We hope that a new miracle drug or a repurposed drug will be developed, but drug development takes time, and ramp up for production takes even longer.  A typical drug for an infection can be approved with well under 50% efficacy.  For a disease with a fatality rate estimated at ten times the standard flu (0.9%-10% vs 0.1%)[6] we will need closer to 90% efficacy.  Even so the standard flu kills an estimated 12-60,000 Americans annually[7].   Mutations don’t just affect vaccines, they can make existing drugs obsolete too.  Mother nature fights back and it’s not just us humans she is protecting.

We hope that we will return to a normal way of life, but even many of our leaders recognize that we are in uncharted waters and do not really know how best to restart the economy or what level of testing and social distancing will be with us to stay.  So, the new normal may not be that different from what we have now, with social distancing, masks, quarantines and testing. 

Even if it isn’t this bad, have we really dodged the bullet or have we simply postponed the inevitable? 

None of what we are doing now directly addresses the risk of another pandemic.  In fact, with recent SARS and MERS epidemics (both coronaviruses) recurrent pandemics hardly seem like a once in a lifetime problem. 

Do we really believe that the reason we are seeing new pandemics is that practices, that have occurred for centuries, have suddenly now unleashed new viruses?  Or is it more plausible that we, as a people, are less healthy and so more vulnerable to disease?

We are not in this crisis because of a failure to develop better vaccines and drugs more quickly.  We are in this crisis because of a failure to create the kind of health care that protects us from diseases that require these treatments and because we have failed to realize the potential of what we can and should do now.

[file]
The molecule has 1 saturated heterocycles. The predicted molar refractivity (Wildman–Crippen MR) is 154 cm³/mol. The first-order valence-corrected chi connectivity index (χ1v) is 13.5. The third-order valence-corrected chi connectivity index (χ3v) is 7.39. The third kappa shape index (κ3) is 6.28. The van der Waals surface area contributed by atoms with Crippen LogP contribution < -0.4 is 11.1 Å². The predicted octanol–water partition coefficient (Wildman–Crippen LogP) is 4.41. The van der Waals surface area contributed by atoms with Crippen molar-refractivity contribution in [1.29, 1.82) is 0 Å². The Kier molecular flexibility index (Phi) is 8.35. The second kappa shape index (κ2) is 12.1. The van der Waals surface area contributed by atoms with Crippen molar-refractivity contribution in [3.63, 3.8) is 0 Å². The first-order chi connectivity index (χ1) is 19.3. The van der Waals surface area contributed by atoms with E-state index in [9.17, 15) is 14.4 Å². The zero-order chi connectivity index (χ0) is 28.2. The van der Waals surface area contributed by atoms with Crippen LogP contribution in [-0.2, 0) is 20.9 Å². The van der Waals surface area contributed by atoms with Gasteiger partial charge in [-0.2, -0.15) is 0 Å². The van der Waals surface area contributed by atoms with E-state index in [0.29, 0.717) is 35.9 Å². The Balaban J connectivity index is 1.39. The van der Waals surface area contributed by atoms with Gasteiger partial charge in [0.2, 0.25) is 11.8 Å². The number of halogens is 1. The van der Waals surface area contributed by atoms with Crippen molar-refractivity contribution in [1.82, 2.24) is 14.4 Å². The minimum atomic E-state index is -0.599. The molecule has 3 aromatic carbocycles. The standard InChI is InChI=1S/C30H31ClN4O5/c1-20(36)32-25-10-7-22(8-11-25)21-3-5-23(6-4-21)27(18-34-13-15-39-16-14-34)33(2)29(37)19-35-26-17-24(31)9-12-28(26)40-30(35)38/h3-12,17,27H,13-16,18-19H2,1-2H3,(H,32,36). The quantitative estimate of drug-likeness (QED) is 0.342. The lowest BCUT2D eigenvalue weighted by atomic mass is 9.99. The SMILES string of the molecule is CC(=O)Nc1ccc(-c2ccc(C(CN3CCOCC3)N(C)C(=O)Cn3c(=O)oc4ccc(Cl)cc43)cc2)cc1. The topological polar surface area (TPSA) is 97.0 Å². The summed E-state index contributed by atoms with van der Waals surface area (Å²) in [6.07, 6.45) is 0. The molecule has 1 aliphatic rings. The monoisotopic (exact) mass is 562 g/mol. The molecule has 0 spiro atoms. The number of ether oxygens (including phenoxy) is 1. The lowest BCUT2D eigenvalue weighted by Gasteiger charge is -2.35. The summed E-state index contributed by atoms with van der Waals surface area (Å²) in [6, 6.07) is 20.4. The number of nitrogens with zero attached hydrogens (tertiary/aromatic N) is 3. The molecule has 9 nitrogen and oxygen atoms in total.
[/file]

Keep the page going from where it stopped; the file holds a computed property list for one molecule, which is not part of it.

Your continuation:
The idea that we might be more vulnerable isn’t that far-fetched.  Chronic diseases that were once uncommon like obesity, diabetes, and heart disease are now so commonplace that even our children are affected.  Life expectancy in the US hasn’t just plateaued, it has declined[8].  We might believe we live longer than we did decades ago, but are we healthier? 

Is it possible that the Western world and the US in particular, where these changes are more pronounced, is at greater risk? Is this why we have been more adversely affected?  Or is it really all just because we took this less seriously, acted too slowly, or just weren’t prepared?

The heroes who save our lives with drugs and ventilators together provide what we might call sick care.  It is reactive care provided by others when we are sick and need their support.  It focuses on disease symptoms.  It is important care, which can and does save lives. 

It is not, however, proactive care that makes us stronger and healthier.  It does not protect us from future infection.  This, in contrast, is what we might call “healthy” care, however, since this goes beyond traditional health and wellness it might be better thought of as “beyond care”. This kind of care focuses on root cause.  It is care we can and should be doing now; care that can work better than the drugs and vaccines we are waiting for. 

We cannot take back our lives, if our entire focus is on sick care.  Sick care works best only when we also try to treat root cause.  But can “beyond care” reverse disease?  Can it really do so as well or better than drugs?